Georgia Scientists Embarrass the Scientific Community

I readily admit I am out of my league on this one, but it appears a group at UGA has published a report on . . . wait for it . . . the impact of the Deep Horizon oil spill and its impact on the metro Atlanta area, as well as the Atlantic coastline of Georgia.

From the report:

Questions have been raised by the state’s scientific community about the vulnerability of communities living downwind of the Gulf of Mexico, including the Atlanta metropolitan area.

My friend Steve over at RedState put this on my radar. He is actually an expert on this stuff, so much so that he was summoned to Congress to testify on the issue.

He says the Georgia scientists do not account for the amount of oil that was documented to have been captured so their number is higher and underestimates the evaporate rate of light crude oil. Likewise, and his biggest point, is that the Georgia guys are raising a stink about any oil particles in the water, no matter how diluted, when scientists not trying to generate funding for their programs (my words, not his) readily note around one million barrels of crude oil seep into the Gulf of Mexico naturally each year.

32 comments

  1. griftdrift says:

    Scientists trying to generate funding. Just had to insert that didn’t you Erick. Instead of having an honest debate about the report and the evidence, attack the alleged, heck, you can’t even call it alleged because an allegation presumes at least the flimsiest of evidence, motives of the scientists.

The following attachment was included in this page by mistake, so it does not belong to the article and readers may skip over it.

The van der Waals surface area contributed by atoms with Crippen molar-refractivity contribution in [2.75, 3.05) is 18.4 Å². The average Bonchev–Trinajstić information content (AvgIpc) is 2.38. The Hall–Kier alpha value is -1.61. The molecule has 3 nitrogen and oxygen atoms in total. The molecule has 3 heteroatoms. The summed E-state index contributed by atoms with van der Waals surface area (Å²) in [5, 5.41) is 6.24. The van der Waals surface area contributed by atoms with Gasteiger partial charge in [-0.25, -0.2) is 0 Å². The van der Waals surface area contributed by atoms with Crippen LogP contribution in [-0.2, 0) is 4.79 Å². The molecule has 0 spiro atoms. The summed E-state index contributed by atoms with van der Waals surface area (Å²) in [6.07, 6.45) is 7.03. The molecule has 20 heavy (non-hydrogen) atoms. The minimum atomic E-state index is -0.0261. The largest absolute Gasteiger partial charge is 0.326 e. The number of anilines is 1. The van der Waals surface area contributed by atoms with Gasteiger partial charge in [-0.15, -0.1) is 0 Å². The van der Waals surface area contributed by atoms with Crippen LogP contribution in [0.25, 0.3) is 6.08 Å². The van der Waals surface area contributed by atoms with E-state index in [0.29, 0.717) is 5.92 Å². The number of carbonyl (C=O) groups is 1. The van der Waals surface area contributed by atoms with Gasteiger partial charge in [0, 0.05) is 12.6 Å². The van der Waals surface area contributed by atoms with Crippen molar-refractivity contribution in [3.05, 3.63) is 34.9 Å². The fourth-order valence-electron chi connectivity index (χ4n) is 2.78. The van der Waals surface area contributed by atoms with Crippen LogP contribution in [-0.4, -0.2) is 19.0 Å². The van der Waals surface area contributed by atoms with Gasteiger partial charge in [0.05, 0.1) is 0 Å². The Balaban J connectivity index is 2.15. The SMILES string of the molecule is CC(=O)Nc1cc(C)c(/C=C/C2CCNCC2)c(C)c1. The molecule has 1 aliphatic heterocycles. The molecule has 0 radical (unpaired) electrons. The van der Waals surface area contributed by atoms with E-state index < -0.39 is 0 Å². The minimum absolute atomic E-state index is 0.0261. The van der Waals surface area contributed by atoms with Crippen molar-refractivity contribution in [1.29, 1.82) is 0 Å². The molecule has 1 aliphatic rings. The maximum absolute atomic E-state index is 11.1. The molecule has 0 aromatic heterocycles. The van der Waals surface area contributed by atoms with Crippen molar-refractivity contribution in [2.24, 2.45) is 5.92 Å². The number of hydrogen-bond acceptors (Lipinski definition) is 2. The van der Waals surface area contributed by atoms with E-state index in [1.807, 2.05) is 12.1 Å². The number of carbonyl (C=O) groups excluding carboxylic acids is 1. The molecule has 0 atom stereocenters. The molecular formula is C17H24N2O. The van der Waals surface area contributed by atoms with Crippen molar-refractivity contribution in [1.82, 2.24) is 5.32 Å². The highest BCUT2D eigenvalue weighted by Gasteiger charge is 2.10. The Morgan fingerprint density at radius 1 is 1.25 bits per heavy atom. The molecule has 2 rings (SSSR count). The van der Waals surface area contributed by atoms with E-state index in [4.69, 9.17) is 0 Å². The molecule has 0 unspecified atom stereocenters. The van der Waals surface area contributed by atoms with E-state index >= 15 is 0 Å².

It’s a common refrain I’ve heard before – scientists are really in it for the money so you can’t really trust anything they say.

    Your casual dishonesty disgusts me.

    • Chris says:

      s/scientists/bloggers/g

      Sadly, I’ve yet to find the money in this. Bill Simon apparently has though.

  2. Jace Walden says:

    If by “Scientific Community”, you mean “My Buddy from RedState”…then, yeah, Georgia scientists probably embarrassed the scientific community.

    No logical human being can tell me with a straight face that if we pump 5,00o barrels of oil per day into an ecosystem for 50+ days, that there will be no ill effects. That’s the biggest crock of sh!t I’ve ever read.

    Erick, you probably need to let your “expert” buddy from RedState know that the big Ocean has these things called “currents”, and those “currents” carry water from on place to another.

    One of those currents is called the “Gulf Stream”. And get this, it carries water from the Gulf of Mexico and the Carribean up along the entire Atlantic Coast (including, *gasp*, Georgia) and into the British Isles.

    Tell your friend that he is an embarrasment to anyone with a shred of common sense.

    Thanks,

    Jace

  3. ACCmoderate says:

    The increased presence of oil droplets AND chemical dispersants into these areas affected by the Deepwater Horizon spill present a threat to the underwater ecosystems.

    While 1 million barrels of oil may naturally seep into the Gulf annually, that’s quite a miniscule number when you take into account how big the Gulf actually is. In areas where there is an increased amount of oil seepage, ecosystems have evolved that are suited for that unique environment.

    When you release a large amount of oil into an area that isn’t used to having that much oil around, then you run the risk of damaging the delicate balance that is an ecosystem. The destructing of a microbial or plankton species can spell doom for the fish that feed off of it and that will ripple on up the food chain.

    This group includes Dr. Samantha Joye, the UGA scientist that discovered and proved the existence of underwater plumes of oil. I hardly think that its a bunch of hacks out to pad their research budget.